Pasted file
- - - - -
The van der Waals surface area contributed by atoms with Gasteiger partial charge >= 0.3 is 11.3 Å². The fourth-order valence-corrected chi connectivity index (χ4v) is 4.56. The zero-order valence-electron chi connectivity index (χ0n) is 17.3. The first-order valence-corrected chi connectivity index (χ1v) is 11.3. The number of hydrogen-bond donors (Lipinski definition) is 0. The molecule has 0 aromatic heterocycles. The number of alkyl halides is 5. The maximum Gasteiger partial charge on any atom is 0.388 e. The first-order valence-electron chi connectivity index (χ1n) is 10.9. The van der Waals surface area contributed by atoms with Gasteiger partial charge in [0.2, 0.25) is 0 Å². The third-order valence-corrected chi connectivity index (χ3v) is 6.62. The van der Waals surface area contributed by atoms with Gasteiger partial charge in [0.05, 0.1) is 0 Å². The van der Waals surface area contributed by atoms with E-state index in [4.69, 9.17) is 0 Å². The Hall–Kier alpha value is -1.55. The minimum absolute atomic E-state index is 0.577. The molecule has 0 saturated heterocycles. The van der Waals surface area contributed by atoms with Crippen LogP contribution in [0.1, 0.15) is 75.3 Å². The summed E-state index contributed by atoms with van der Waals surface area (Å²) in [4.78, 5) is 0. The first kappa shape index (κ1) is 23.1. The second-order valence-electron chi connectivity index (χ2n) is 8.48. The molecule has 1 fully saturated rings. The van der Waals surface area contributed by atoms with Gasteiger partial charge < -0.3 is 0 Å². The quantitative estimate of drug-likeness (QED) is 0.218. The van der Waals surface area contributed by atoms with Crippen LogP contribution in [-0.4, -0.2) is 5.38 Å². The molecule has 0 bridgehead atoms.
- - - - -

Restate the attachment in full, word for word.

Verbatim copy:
The van der Waals surface area contributed by atoms with Gasteiger partial charge >= 0.3 is 11.3 Å². The fourth-order valence-corrected chi connectivity index (χ4v) is 4.56. The zero-order valence-electron chi connectivity index (χ0n) is 17.3. The first-order valence-corrected chi connectivity index (χ1v) is 11.3. The number of hydrogen-bond donors (Lipinski definition) is 0. The molecule has 0 aromatic heterocycles. The number of alkyl halides is 5. The maximum Gasteiger partial charge on any atom is 0.388 e. The first-order valence-electron chi connectivity index (χ1n) is 10.9. The van der Waals surface area contributed by atoms with Gasteiger partial charge in [0.2, 0.25) is 0 Å². The third-order valence-corrected chi connectivity index (χ3v) is 6.62. The van der Waals surface area contributed by atoms with Gasteiger partial charge in [0.05, 0.1) is 0 Å². The van der Waals surface area contributed by atoms with E-state index in [4.69, 9.17) is 0 Å². The Hall–Kier alpha value is -1.55. The minimum absolute atomic E-state index is 0.577. The molecule has 0 saturated heterocycles. The van der Waals surface area contributed by atoms with Crippen LogP contribution in [0.1, 0.15) is 75.3 Å². The summed E-state index contributed by atoms with van der Waals surface area (Å²) in [4.78, 5) is 0. The first kappa shape index (κ1) is 23.1. The second-order valence-electron chi connectivity index (χ2n) is 8.48. The molecule has 1 fully saturated rings. The van der Waals surface area contributed by atoms with Gasteiger partial charge < -0.3 is 0 Å². The quantitative estimate of drug-likeness (QED) is 0.218. The van der Waals surface area contributed by atoms with Crippen LogP contribution in [-0.4, -0.2) is 5.38 Å². The molecule has 0 bridgehead atoms.